After my 9th anniversary post for Balladeer’s Blog on the 21st I got reader requests to centralize some links for the Lost Flashman Papers blog posts that I’ve done. So here we go:
Lee Horsley: If British, the perfect Flashman.
FLASHMAN DOWN UNDER – Time Period: 1850-1852. Features Harry’s adventures during the early days of the Australian Gold Rush. CLICK HERE
FLASHMAN IN THE OPIUM WAR – Time Period: 1859-1860. Covers Flashman’s escapades in China during the Second Opium War, ending just before Flashman and the Dragon would begin. CLICK HERE
FLASHMAN AND THE KINGS – Time Period: 1860-1861. Phoebe Carpenter and her husband drag Harry into the Taranaki War in New Zealand. CLICK HERE
THE BATTLE CRY OF FLASHMAN – Time Period: 1862-1863. How Flashman – for entirely selfish reasons while being blackmailed by President Abraham Lincoln and Alan Pinkerton – secretly prevented Great Britain from recognizing the Confederate States of America. CLICK HERE
FLASHMAN ON THE GOLD COAST – Time Period: 1873-1874. Chronicles Sir Harry’s exploits during the Third Ashanti War, serving under General Garnet Wolseley. CLICK HERE
FLASHMAN OF ARABIA – Time Period: 1852-1854. Harry’s exotic adventures after getting separated from Richard Burton, the famous explorer, during Burton’s covert journey to Mecca and Medina while disguised as a Muslim pilgrim. CLICK HERE
FLASHMAN’S GUIANA – Time Period: 1876-1877. Sir Harry and his wife Elspeth leave America behind them, only to get caught up in a search for gold in the region of British Guiana being fought over by Venezuela and Great Britain. CLICK HERE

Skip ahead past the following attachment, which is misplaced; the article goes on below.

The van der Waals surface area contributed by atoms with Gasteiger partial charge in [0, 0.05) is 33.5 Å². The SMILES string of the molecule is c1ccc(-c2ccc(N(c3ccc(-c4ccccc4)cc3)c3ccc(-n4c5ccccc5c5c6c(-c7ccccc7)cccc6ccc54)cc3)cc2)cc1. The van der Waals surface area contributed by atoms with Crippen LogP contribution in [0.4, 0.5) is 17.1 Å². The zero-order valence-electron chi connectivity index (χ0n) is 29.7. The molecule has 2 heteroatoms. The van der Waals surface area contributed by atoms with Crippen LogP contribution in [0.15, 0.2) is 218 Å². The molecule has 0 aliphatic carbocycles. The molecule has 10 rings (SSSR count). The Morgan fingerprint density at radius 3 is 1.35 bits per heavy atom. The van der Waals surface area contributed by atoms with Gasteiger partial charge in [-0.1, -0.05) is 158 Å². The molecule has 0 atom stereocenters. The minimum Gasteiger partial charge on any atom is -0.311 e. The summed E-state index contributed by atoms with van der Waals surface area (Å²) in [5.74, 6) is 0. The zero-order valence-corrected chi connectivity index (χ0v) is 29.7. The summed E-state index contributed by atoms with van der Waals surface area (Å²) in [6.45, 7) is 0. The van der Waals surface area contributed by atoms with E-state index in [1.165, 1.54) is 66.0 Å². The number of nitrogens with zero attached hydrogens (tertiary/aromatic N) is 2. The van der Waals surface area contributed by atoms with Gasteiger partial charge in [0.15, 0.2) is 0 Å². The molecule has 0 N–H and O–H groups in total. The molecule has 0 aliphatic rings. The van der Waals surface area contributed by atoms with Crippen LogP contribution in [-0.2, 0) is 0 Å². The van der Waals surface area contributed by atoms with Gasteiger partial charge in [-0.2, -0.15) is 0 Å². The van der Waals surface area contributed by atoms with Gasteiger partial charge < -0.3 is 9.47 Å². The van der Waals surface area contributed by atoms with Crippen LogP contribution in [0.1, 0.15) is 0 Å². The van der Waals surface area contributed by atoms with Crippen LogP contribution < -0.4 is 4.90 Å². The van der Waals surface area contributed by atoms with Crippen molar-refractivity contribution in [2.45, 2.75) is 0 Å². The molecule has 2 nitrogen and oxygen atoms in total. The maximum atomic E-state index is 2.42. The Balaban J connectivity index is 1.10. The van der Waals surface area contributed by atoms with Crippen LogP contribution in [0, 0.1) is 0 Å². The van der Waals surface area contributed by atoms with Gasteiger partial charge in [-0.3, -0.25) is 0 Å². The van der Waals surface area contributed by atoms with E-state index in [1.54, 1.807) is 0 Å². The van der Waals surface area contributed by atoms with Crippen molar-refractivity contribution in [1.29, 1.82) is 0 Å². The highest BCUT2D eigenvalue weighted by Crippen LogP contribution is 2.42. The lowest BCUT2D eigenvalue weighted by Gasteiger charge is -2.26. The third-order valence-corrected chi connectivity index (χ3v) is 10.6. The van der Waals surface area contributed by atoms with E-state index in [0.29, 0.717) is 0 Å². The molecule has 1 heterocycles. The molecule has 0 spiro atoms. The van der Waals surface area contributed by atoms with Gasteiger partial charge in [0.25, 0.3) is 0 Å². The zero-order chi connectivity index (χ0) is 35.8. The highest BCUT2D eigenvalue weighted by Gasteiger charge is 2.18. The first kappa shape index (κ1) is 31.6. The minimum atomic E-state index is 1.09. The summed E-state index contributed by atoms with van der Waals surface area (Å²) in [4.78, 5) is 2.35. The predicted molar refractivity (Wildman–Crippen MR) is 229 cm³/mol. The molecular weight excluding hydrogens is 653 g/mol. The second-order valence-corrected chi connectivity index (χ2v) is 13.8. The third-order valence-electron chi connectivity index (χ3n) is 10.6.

For Flashman Down Under, Flashman in the Opium War & Flashman and the Kings click HERE For Flashman on the Gold Coast click HERE For Flashman of Arabia click HERE
Balladeer’s Blog now moves on to another Harry Flashman adventure never completed before George MacDonald Fraser’s death.
IF HE WAS BRITISH, LEE HORSLEY WOULD HAVE MADE A PERFECT HARRY FLASHMAN.
Projected Title: FLASHMAN’S GUIANA
Time Period: 1876-1877
NOTE: The title Flashman’s Guiana is a play on “Booker’s Guiana,” as the colony of British Guiana (19th century spelling) was often sardonically referred to in the 1800s. That reference came about from the way the Booker business empire virtually ran the colony. From a 21st Century standpoint we might look on it in a sinister Weyland-Yutani way.
… Strictly for storytelling purposes, of course, if you’re a lawyer representing the Booker Group. Honest. Really. (Although after this latest merger I don’t know if anybody would still care.) Anyway, as you readers have requested, this time I’ll establish the action then go back to detail the setup.